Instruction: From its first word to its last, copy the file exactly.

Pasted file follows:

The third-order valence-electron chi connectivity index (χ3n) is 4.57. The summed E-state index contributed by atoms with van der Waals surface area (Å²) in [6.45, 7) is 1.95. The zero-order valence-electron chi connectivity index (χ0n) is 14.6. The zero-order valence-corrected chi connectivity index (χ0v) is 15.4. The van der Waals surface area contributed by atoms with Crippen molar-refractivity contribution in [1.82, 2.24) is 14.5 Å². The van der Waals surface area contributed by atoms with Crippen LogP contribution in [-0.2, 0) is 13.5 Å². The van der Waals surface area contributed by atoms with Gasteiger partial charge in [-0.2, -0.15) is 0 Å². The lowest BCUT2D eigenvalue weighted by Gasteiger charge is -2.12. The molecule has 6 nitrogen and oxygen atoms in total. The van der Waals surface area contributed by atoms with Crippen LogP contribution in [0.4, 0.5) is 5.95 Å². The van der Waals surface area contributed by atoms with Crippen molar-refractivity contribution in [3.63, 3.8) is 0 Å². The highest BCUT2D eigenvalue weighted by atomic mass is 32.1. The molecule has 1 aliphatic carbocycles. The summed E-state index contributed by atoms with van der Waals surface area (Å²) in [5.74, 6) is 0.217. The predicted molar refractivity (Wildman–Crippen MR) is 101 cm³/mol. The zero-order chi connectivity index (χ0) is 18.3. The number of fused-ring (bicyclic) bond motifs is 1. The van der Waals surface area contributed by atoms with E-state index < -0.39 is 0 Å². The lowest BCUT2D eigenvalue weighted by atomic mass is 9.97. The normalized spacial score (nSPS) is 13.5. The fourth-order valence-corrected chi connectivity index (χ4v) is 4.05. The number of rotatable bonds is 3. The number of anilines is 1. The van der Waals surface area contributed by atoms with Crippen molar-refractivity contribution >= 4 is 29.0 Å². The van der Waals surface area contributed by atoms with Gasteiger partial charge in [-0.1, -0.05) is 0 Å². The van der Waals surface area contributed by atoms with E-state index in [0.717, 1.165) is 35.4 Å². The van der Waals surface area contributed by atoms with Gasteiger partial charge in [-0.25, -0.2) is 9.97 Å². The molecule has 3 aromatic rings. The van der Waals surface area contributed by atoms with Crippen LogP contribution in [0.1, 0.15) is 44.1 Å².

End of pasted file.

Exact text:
The third-order valence-electron chi connectivity index (χ3n) is 4.57. The summed E-state index contributed by atoms with van der Waals surface area (Å²) in [6.45, 7) is 1.95. The zero-order valence-electron chi connectivity index (χ0n) is 14.6. The zero-order valence-corrected chi connectivity index (χ0v) is 15.4. The van der Waals surface area contributed by atoms with Crippen molar-refractivity contribution in [1.82, 2.24) is 14.5 Å². The van der Waals surface area contributed by atoms with Crippen LogP contribution in [-0.2, 0) is 13.5 Å². The van der Waals surface area contributed by atoms with Gasteiger partial charge in [-0.2, -0.15) is 0 Å². The lowest BCUT2D eigenvalue weighted by Gasteiger charge is -2.12. The molecule has 6 nitrogen and oxygen atoms in total. The van der Waals surface area contributed by atoms with Crippen LogP contribution in [0.4, 0.5) is 5.95 Å². The van der Waals surface area contributed by atoms with Crippen molar-refractivity contribution in [3.63, 3.8) is 0 Å². The highest BCUT2D eigenvalue weighted by atomic mass is 32.1. The molecule has 1 aliphatic carbocycles. The summed E-state index contributed by atoms with van der Waals surface area (Å²) in [5.74, 6) is 0.217. The predicted molar refractivity (Wildman–Crippen MR) is 101 cm³/mol. The zero-order chi connectivity index (χ0) is 18.3. The number of fused-ring (bicyclic) bond motifs is 1. The van der Waals surface area contributed by atoms with E-state index < -0.39 is 0 Å². The lowest BCUT2D eigenvalue weighted by atomic mass is 9.97. The normalized spacial score (nSPS) is 13.5. The fourth-order valence-corrected chi connectivity index (χ4v) is 4.05. The number of rotatable bonds is 3. The number of anilines is 1. The van der Waals surface area contributed by atoms with Crippen molar-refractivity contribution >= 4 is 29.0 Å². The van der Waals surface area contributed by atoms with Gasteiger partial charge in [-0.1, -0.05) is 0 Å². The van der Waals surface area contributed by atoms with E-state index in [0.717, 1.165) is 35.4 Å². The van der Waals surface area contributed by atoms with Gasteiger partial charge in [-0.25, -0.2) is 9.97 Å². The molecule has 3 aromatic rings. The van der Waals surface area contributed by atoms with Crippen LogP contribution in [0.1, 0.15) is 44.1 Å².